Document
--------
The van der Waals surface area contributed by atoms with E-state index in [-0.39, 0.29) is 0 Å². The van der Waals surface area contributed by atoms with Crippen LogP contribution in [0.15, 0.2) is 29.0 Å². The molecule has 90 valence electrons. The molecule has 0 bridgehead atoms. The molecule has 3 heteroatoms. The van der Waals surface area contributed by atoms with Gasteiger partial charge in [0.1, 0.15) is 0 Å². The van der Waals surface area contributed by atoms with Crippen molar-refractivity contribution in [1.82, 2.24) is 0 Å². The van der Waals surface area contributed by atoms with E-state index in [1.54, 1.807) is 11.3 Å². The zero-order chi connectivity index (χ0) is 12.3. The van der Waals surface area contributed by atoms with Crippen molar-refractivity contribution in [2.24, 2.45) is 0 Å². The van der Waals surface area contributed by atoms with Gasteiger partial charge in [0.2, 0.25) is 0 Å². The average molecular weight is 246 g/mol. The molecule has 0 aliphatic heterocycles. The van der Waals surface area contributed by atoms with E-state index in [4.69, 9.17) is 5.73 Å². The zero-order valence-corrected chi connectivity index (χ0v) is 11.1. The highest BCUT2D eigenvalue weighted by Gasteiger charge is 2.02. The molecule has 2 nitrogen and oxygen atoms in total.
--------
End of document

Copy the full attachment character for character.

The van der Waals surface area contributed by atoms with E-state index in [-0.39, 0.29) is 0 Å². The van der Waals surface area contributed by atoms with Crippen LogP contribution in [0.15, 0.2) is 29.0 Å². The molecule has 90 valence electrons. The molecule has 0 bridgehead atoms. The molecule has 3 heteroatoms. The van der Waals surface area contributed by atoms with Gasteiger partial charge in [0.1, 0.15) is 0 Å². The van der Waals surface area contributed by atoms with Crippen molar-refractivity contribution in [1.82, 2.24) is 0 Å². The van der Waals surface area contributed by atoms with E-state index in [1.54, 1.807) is 11.3 Å². The zero-order chi connectivity index (χ0) is 12.3. The van der Waals surface area contributed by atoms with Crippen molar-refractivity contribution in [2.24, 2.45) is 0 Å². The van der Waals surface area contributed by atoms with Gasteiger partial charge in [0.2, 0.25) is 0 Å². The average molecular weight is 246 g/mol. The molecule has 0 aliphatic heterocycles. The van der Waals surface area contributed by atoms with E-state index in [4.69, 9.17) is 5.73 Å². The zero-order valence-corrected chi connectivity index (χ0v) is 11.1. The highest BCUT2D eigenvalue weighted by Gasteiger charge is 2.02. The molecule has 2 nitrogen and oxygen atoms in total.